Robert K. Tyson has written: 'Principles of adaptive optics' -- subject(s): Adaptive Optics, Optics, Adaptive 'Astronomical adaptive optics systems and applications III' -- subject(s): Congresses, Adaptive Optics, Astronomical instruments, Imaging systems in astronomy, Design and construction 'Lighter side of adaptive optics' -- subject(s): Adaptive Optics, Humor, Imaging systems in astronomy, Optics, Adaptive
William H. Boykin has written: 'Small scale adaptive optics experiment systems engineering' -- subject(s): Adaptive Optics, Optics, Adaptive
V. P. Lukin has written: 'US nuclear shadow over Asia' -- subject(s): Military relations, Military policy 'Atmospheric adaptive optics' -- subject(s): Adaptive Optics, Atmospheric diffusion, Atmospheric turbulence, Meteorological optics, Optics, Adaptive
the effects of atmospheric turbulance
Michael C. Roggemann has written: 'Imaging through turbulence' -- subject(s): Adaptive Optics, Atmospheric turbulence, Imaging systems, Optics, Adaptive, Speckle
To get better images with large telescope mirrors. it is necessary to counteract the distortions caused by the atmosphere and gravitational/thermal stresses.
* By making them bigger.* By compensating for atmospheric disturbance, with something called adaptive optics.
It uses lasers or sunlight or in some circumstances moonlight. That causing reflection.
Adaptive optics which change the shape of large mirrors during observation have helped to reduce atmospheric distortion.
A large aperture telescope that does not have adaptive optics which can compensate for unevenness in the atmosphere.
Richard A. Carreras has written: 'Advanced wavefront control' -- subject(s): Optical detectors, Adaptive Optics, Congresses, Industrial applications, Holography
adaptive optics, It's a lot easier for a computer to constantly monitor and change the shape of multiple thin mirrors than it is to use a telescope with a large thick mirror that has to thermally adjust before being able to focus sharply, and even then, a large mirror or lens can't compensate for air turbulence the way a telescope with computer controlled adaptive optics can.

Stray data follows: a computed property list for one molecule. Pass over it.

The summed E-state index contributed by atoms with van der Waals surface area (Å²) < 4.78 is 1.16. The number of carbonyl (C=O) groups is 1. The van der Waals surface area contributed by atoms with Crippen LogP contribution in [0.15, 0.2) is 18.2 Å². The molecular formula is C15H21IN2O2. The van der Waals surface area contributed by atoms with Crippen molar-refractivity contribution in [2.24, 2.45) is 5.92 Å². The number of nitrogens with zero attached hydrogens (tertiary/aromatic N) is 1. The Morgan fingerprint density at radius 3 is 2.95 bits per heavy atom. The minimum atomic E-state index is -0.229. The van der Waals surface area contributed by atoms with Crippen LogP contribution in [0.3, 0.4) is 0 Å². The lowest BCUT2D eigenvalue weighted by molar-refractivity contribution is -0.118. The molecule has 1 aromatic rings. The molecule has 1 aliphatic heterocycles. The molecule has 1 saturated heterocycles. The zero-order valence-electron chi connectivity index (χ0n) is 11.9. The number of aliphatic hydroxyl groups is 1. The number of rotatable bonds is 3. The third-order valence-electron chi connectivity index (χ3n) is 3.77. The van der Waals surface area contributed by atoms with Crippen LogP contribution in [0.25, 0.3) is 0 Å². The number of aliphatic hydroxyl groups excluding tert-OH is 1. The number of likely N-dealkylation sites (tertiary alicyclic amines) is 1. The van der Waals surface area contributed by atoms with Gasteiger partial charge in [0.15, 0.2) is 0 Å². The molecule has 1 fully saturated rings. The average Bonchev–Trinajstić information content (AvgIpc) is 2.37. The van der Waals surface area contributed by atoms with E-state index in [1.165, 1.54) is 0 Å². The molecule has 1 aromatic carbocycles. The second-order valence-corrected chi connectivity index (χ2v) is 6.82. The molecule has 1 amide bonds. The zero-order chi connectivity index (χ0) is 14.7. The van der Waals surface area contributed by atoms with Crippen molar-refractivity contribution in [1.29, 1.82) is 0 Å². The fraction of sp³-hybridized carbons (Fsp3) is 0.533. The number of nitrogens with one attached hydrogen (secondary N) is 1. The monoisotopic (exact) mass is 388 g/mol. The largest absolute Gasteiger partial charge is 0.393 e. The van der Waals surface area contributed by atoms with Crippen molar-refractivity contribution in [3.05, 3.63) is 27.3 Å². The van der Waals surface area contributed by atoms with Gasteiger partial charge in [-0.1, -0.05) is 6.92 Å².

Fiber optics.Fiber optics.Fiber optics.Fiber optics.
David C. Dayton has written: 'Advanced wavefront control' -- subject(s): Optical detectors, Adaptive Optics, Congresses, Industrial applications, Holography
Albert A. Michelson has written: 'Studies in optics' 'Studies in optics' -- subject(s): Optics 'Studies in optics' -- subject(s): Optics
The Earth's atmosphere carries with it pollutants and water vapor that tend to attenuate incoming light from space and reflect light back to Earth emanating from ground sources. The atmosphere can act as an unrefined lens that can distort images due to its inhomogeneous density. Interference between light and various gasses in the atmosphere may act to distort the wavelength of incoming starlight. To put a telescope into space allows one to eliminate these difficulties by removing the atmosphere from the observations. I do not know of adaptive optics specifically but I would take it that adaptive optics would allow for refinement and correction for atmospheric interferences when observations are made on Earth by mathematical methods.
Optics is the study of light.
W. A. Douthwaite has written: 'Contact lens optics and lens design' -- subject(s): Contact lenses, Optics, Physiological optics 'Contact lens optics' -- subject(s): Contact lenses, Optics, Physiological optics
Yes, culture is adaptive.
all the adaptive features of a goat!
Primarily:Turbulence in the earth's atmosphere which creates twinklingMaybe also:Gravitational stresses due to tilting a telescopeThermal deformations caused by uneven heating/cooling of a telescope mirror